"We all decided we wanted to be closer to our family and friends; to have some time off at home and generally make it a better environment to write and record. I'm sad we lost Dave, however, I think we all needed to be in Glasgow." The result of these homegrown sessions is Happy Music for Happy People, a much more focused album than its predecessor. It is possibly softer at points, yet more together overall, featuring even more lush orchestration and a mumbled vocoder augmented through a Fender Rhodes. Overall, the songs just seem to live in much more harmony with one another.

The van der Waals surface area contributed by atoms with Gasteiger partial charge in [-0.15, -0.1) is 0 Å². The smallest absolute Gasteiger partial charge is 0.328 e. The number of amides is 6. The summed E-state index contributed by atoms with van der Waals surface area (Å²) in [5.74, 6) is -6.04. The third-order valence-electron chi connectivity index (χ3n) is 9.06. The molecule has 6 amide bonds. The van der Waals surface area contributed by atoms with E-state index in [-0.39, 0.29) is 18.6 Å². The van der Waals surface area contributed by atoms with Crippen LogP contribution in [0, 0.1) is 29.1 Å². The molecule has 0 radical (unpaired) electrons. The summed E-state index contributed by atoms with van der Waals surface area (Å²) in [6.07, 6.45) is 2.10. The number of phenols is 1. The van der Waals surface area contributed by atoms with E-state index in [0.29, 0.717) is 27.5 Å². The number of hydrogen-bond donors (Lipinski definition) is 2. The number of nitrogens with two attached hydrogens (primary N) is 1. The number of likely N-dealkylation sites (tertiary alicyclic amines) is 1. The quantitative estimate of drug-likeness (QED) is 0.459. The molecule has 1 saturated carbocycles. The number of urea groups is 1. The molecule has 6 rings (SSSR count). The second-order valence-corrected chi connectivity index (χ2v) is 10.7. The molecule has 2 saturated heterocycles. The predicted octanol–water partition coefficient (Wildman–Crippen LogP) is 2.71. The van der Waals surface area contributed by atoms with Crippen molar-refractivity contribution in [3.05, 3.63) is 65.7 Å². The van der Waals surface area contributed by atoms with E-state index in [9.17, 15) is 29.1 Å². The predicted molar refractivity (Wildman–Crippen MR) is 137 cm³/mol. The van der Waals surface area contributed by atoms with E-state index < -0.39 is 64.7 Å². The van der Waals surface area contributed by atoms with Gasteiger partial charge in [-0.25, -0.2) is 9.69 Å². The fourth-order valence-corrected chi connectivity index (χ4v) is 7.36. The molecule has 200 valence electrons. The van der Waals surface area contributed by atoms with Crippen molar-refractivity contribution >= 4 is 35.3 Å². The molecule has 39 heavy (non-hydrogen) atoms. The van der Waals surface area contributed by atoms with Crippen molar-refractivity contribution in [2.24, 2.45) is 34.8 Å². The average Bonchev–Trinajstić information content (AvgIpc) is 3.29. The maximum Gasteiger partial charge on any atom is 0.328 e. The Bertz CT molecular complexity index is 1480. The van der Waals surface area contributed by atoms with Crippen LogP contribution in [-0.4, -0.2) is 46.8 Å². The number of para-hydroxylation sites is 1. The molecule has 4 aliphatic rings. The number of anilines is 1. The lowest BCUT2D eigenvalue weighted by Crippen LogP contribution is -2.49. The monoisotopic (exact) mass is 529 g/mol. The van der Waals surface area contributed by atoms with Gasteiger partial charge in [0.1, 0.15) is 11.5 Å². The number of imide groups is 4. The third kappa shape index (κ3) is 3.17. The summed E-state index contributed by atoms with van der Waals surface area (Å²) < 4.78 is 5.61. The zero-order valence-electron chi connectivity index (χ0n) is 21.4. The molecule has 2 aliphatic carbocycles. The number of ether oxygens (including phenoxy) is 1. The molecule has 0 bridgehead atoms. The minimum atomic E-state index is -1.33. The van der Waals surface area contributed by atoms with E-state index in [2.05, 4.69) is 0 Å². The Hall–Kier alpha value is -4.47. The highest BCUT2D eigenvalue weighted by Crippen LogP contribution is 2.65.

"With Happy Songs for Happy People, we all came in, found what we believed was the best mix and just left it," John says, clearly satisfied. "The result, I think, is more cohesive. It's generally happier!" John says, smiling at his own pun.
Much like their logo, Mogwai is ever evolving; ever pioneering a sound that in the end is so originally Mogwai that not even their greatest fans can mimic or describe. Perhaps it's that essence which allows Mogwai to be, well, Mogwai.
Many journalists throughout the years have tried to describe their sound, yet none succeed. The best thing to do (those of you who were in the audience at the Melkweg show, take note) is just shut up and listen. Close your eyes, put on the CD and see what you find. It's only then that you can understand what Mogwai is all about.
Jonathan Dekel & stevenmc